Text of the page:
The Cable

IMF Chief Warns Greece Can’t Meet Terms of Its Debt Deal

IMF chief Christine Lagarde said Greece cannot meet the terms of its bailout deal with Europe.

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The International Monetary Fund is using its ongoing spring meetings in Washington to up the ante with Greece and Europe.

Late Thursday, IMF Managing Director Christine Lagarde urged Europe to give Athens at least some form of debt relief. Otherwise, she said, IMF would have to reconsider its contribution to a $97 billion bailout plan agreed to last year to pull Greece back from the edge of financial ruin.

“Currently, as envisaged, the debt is not sustainable and what is required is a debt operation,” Lagarde said.

Her comments mark a significant escalation of the standoff between Europe — led by Germany, which insists Greek Prime Minister Alexis Tsipras pay back all of what his country owes — and the emergency lending fund. Lawmakers in Berlin have said that without IMF participation in the bailout, Germany could not continue to contribute to it. Berlin is the largest contributor to Greece’s rescue package.

The IMF’s chief biggest gripe with Europe is over whether Greece can be expected to meet the budget surplus target set under the terms of the bailout. Under the terms of the bailout program, Greece must post a fiscal surplus of 3.5 percent of gross domestic product within two years. Lagarde does not believe this is possible, while Europe does.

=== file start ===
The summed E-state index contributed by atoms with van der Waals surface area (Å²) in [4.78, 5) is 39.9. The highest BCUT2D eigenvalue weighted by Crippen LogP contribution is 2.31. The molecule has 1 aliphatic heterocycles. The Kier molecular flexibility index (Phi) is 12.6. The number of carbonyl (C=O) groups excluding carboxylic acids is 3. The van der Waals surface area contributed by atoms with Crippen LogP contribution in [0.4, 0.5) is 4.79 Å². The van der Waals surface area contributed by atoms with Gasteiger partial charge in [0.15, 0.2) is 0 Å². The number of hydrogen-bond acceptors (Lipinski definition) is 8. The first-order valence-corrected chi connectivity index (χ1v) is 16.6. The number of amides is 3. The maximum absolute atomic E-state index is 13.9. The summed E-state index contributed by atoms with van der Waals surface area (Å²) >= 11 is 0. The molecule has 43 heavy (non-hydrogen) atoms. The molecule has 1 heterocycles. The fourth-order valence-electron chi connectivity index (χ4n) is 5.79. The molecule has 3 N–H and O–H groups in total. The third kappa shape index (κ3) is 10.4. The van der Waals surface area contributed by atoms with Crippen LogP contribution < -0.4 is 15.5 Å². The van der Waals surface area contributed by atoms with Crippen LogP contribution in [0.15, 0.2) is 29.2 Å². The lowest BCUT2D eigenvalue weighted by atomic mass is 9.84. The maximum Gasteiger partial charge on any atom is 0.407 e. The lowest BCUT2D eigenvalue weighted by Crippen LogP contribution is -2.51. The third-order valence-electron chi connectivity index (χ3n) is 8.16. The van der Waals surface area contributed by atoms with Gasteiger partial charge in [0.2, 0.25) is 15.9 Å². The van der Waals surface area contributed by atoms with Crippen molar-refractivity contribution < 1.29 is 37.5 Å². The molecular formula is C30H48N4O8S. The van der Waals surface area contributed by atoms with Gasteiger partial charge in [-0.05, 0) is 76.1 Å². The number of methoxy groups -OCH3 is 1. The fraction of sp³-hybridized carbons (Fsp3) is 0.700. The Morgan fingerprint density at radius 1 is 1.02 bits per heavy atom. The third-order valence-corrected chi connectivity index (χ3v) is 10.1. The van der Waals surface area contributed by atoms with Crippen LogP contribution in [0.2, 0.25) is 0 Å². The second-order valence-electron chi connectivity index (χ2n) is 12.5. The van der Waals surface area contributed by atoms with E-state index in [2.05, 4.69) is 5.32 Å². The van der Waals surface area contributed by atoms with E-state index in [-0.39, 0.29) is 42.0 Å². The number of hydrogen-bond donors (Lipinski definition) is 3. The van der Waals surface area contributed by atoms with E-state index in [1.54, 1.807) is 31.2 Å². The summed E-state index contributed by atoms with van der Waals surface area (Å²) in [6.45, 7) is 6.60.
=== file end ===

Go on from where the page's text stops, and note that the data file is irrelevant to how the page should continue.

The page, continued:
Her comments sent Jeroen Dijsselbloem, head of the Eurogroup of eurozone finance ministers, scrambling to assure Wall Street and policymakers around the world that Europe is not headed toward another summer of brinkmanship with Athens. Greece has a $4 billion debt repayment due in July.  

“We’re getting very close [to an agreement over reform targets] so I’m not for all this crisis talk. If we concentrate on where we are, and try and push it through, we’ll get it done far before the summer,” Dijsselbloem said on CNBC Thursday.

He added, in a nod to Berlin, “I think the Greeks fully understand that the involvement of the IMF is very important for the European partners.”

The problem is that Athens has yet to submit, let alone approve, legislation to reform its pension system, raise the retirement age, and increase taxes — something it agreed to do to receive the first $26 billion tranche of the rescue payout. Though Tsipras agreed to harsh austerity in exchange for the bailout last summer, he has repeatedly demonized the IMF as the cause for his country’s fiscal pain.

Relations between Athens and the IMF have been especially tense since WikiLeaks published a readout of a phone call last month in which fund officials urged Germany to give Greece debt relief.

“We cannot have far-fetched fantasy hypotheticals concerning the future of the Greek economy,” Lagarde said Thursday. “Bottom line, it needs to all add up.”

Photo credit: Getty Images

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